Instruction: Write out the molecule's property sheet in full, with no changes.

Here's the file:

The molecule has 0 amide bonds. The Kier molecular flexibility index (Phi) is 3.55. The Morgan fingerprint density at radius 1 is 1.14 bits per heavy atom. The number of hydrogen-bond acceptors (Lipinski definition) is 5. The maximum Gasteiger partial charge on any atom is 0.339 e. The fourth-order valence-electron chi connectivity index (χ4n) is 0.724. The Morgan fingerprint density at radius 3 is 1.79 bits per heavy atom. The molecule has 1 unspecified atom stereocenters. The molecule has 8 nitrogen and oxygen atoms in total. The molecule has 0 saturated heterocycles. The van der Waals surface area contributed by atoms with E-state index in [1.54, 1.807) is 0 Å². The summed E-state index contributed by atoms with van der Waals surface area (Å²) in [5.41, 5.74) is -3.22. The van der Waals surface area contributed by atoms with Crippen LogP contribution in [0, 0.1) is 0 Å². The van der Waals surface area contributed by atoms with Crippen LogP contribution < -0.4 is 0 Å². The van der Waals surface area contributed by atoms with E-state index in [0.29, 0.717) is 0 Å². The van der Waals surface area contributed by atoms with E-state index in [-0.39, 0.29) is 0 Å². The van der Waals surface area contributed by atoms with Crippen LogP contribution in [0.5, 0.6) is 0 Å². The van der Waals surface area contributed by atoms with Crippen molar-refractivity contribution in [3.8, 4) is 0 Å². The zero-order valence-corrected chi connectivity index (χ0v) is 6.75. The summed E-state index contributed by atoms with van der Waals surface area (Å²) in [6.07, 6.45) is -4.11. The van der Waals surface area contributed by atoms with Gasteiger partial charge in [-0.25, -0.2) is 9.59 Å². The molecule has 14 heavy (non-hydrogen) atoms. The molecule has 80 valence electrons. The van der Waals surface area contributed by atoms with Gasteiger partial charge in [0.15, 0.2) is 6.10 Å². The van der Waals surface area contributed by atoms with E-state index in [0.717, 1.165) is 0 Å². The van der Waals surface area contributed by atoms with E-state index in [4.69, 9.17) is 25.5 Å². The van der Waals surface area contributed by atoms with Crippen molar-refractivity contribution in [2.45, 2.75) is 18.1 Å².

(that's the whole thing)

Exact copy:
The molecule has 0 amide bonds. The Kier molecular flexibility index (Phi) is 3.55. The Morgan fingerprint density at radius 1 is 1.14 bits per heavy atom. The number of hydrogen-bond acceptors (Lipinski definition) is 5. The maximum Gasteiger partial charge on any atom is 0.339 e. The fourth-order valence-electron chi connectivity index (χ4n) is 0.724. The Morgan fingerprint density at radius 3 is 1.79 bits per heavy atom. The molecule has 1 unspecified atom stereocenters. The molecule has 8 nitrogen and oxygen atoms in total. The molecule has 0 saturated heterocycles. The van der Waals surface area contributed by atoms with E-state index in [1.54, 1.807) is 0 Å². The summed E-state index contributed by atoms with van der Waals surface area (Å²) in [5.41, 5.74) is -3.22. The van der Waals surface area contributed by atoms with Crippen LogP contribution in [0, 0.1) is 0 Å². The van der Waals surface area contributed by atoms with Crippen LogP contribution < -0.4 is 0 Å². The van der Waals surface area contributed by atoms with E-state index in [0.29, 0.717) is 0 Å². The van der Waals surface area contributed by atoms with E-state index in [-0.39, 0.29) is 0 Å². The van der Waals surface area contributed by atoms with Crippen LogP contribution in [0.5, 0.6) is 0 Å². The van der Waals surface area contributed by atoms with Crippen molar-refractivity contribution in [3.8, 4) is 0 Å². The zero-order valence-corrected chi connectivity index (χ0v) is 6.75. The summed E-state index contributed by atoms with van der Waals surface area (Å²) in [6.07, 6.45) is -4.11. The van der Waals surface area contributed by atoms with Gasteiger partial charge in [-0.25, -0.2) is 9.59 Å². The molecule has 14 heavy (non-hydrogen) atoms. The molecule has 80 valence electrons. The van der Waals surface area contributed by atoms with Gasteiger partial charge in [0.15, 0.2) is 6.10 Å². The van der Waals surface area contributed by atoms with E-state index in [0.717, 1.165) is 0 Å². The van der Waals surface area contributed by atoms with E-state index in [4.69, 9.17) is 25.5 Å². The van der Waals surface area contributed by atoms with Crippen molar-refractivity contribution in [2.45, 2.75) is 18.1 Å².